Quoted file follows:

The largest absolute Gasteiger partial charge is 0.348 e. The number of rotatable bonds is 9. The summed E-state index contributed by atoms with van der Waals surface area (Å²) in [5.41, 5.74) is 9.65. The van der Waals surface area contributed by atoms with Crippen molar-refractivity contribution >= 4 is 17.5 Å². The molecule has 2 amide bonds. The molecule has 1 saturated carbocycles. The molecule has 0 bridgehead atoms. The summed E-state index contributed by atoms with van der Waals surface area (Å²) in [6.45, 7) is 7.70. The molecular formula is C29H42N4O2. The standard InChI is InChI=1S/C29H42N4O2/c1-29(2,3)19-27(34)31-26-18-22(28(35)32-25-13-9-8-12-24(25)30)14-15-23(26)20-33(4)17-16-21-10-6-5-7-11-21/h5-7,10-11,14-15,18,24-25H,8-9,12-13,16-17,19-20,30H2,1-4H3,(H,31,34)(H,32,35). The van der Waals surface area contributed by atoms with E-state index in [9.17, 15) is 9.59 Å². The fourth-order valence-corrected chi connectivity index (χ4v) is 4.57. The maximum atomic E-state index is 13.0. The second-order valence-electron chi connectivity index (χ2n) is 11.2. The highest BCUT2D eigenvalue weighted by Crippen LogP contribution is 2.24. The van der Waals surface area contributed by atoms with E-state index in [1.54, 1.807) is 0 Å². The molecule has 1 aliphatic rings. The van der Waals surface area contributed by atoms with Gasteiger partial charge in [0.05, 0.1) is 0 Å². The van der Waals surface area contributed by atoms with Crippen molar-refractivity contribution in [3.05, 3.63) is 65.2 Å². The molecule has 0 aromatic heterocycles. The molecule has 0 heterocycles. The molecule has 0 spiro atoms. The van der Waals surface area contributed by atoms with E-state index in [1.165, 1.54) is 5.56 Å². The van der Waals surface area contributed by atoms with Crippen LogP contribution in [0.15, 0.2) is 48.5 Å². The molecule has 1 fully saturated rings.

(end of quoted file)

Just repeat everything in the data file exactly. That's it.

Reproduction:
The largest absolute Gasteiger partial charge is 0.348 e. The number of rotatable bonds is 9. The summed E-state index contributed by atoms with van der Waals surface area (Å²) in [5.41, 5.74) is 9.65. The van der Waals surface area contributed by atoms with Crippen molar-refractivity contribution >= 4 is 17.5 Å². The molecule has 2 amide bonds. The molecule has 1 saturated carbocycles. The molecule has 0 bridgehead atoms. The summed E-state index contributed by atoms with van der Waals surface area (Å²) in [6.45, 7) is 7.70. The molecular formula is C29H42N4O2. The standard InChI is InChI=1S/C29H42N4O2/c1-29(2,3)19-27(34)31-26-18-22(28(35)32-25-13-9-8-12-24(25)30)14-15-23(26)20-33(4)17-16-21-10-6-5-7-11-21/h5-7,10-11,14-15,18,24-25H,8-9,12-13,16-17,19-20,30H2,1-4H3,(H,31,34)(H,32,35). The van der Waals surface area contributed by atoms with E-state index in [9.17, 15) is 9.59 Å². The fourth-order valence-corrected chi connectivity index (χ4v) is 4.57. The maximum atomic E-state index is 13.0. The second-order valence-electron chi connectivity index (χ2n) is 11.2. The highest BCUT2D eigenvalue weighted by Crippen LogP contribution is 2.24. The van der Waals surface area contributed by atoms with E-state index in [1.54, 1.807) is 0 Å². The molecule has 1 aliphatic rings. The van der Waals surface area contributed by atoms with Gasteiger partial charge in [0.05, 0.1) is 0 Å². The van der Waals surface area contributed by atoms with Crippen molar-refractivity contribution in [3.05, 3.63) is 65.2 Å². The molecule has 0 aromatic heterocycles. The molecule has 0 heterocycles. The molecule has 0 spiro atoms. The van der Waals surface area contributed by atoms with E-state index in [1.165, 1.54) is 5.56 Å². The van der Waals surface area contributed by atoms with Crippen LogP contribution in [0.15, 0.2) is 48.5 Å². The molecule has 1 fully saturated rings.